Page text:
The author’s stocks in action. NB: Publishing this image is not to be construed as financial advice to other philosophers, and the magazine is in no way responsible for any losses incurred by those investing in the companies shown in the image.

It was driven home to me repeatedly in my early efforts to build an investment strategy that, quite apart from the question of whether the quest for wealth is sinful in the sense understood by the painters of vanitas scenes, it is most certainly and irredeemably unethical. All of the relatively low-risk index funds that are the bedrock of a sound investment portfolio are spread across so many different kinds of companies that one could not possibly keep track of all the ways each of them violates the rights and sanctity of its employees, of its customers, of the environment. And even if you are investing in individual companies (while maintaining healthy risk-buffering diversification, etc.), you must accept that the only way for you as a shareholder to get ahead is for those companies to continue to grow, even when the limits of whatever good they might do for the world, assuming they were doing good for the world to begin with, have been surpassed. That is just how capitalism works: an unceasing imperative for growth beyond any natural necessity, leading to the desolation of the earth and the exhaustion of its resources. I am a part of that now, too. I always was, to some extent, with every purchase I made, every light switch I flipped. But to become an active investor is to make it official, to solemnify the contract, as if in blood.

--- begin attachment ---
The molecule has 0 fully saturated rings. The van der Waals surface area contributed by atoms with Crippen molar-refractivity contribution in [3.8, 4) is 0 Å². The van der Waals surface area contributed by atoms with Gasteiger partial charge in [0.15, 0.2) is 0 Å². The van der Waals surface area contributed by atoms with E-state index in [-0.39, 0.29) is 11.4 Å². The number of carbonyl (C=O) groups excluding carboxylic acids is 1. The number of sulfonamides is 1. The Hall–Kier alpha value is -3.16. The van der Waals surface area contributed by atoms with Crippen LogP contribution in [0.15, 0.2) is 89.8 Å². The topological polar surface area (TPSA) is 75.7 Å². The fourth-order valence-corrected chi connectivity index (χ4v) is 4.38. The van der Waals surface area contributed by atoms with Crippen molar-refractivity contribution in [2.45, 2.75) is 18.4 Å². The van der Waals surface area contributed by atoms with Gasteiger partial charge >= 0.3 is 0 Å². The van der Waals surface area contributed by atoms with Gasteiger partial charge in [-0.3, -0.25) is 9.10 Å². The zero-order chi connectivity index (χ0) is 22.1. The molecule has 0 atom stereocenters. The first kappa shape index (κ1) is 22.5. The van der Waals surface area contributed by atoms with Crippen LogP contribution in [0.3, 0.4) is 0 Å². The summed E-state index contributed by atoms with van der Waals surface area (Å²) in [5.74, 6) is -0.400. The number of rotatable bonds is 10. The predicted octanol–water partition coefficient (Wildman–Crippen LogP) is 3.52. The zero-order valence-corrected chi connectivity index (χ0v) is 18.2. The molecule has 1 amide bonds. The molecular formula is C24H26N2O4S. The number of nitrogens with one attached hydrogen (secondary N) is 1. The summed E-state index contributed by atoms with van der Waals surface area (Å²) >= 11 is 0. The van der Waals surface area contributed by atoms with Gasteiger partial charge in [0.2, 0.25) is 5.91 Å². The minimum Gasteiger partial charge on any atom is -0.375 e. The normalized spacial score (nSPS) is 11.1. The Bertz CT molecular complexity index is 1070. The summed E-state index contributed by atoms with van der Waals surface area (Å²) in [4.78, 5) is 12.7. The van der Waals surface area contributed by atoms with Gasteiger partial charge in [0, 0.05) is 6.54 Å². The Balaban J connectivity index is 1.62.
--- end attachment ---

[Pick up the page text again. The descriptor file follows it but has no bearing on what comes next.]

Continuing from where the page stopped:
• • •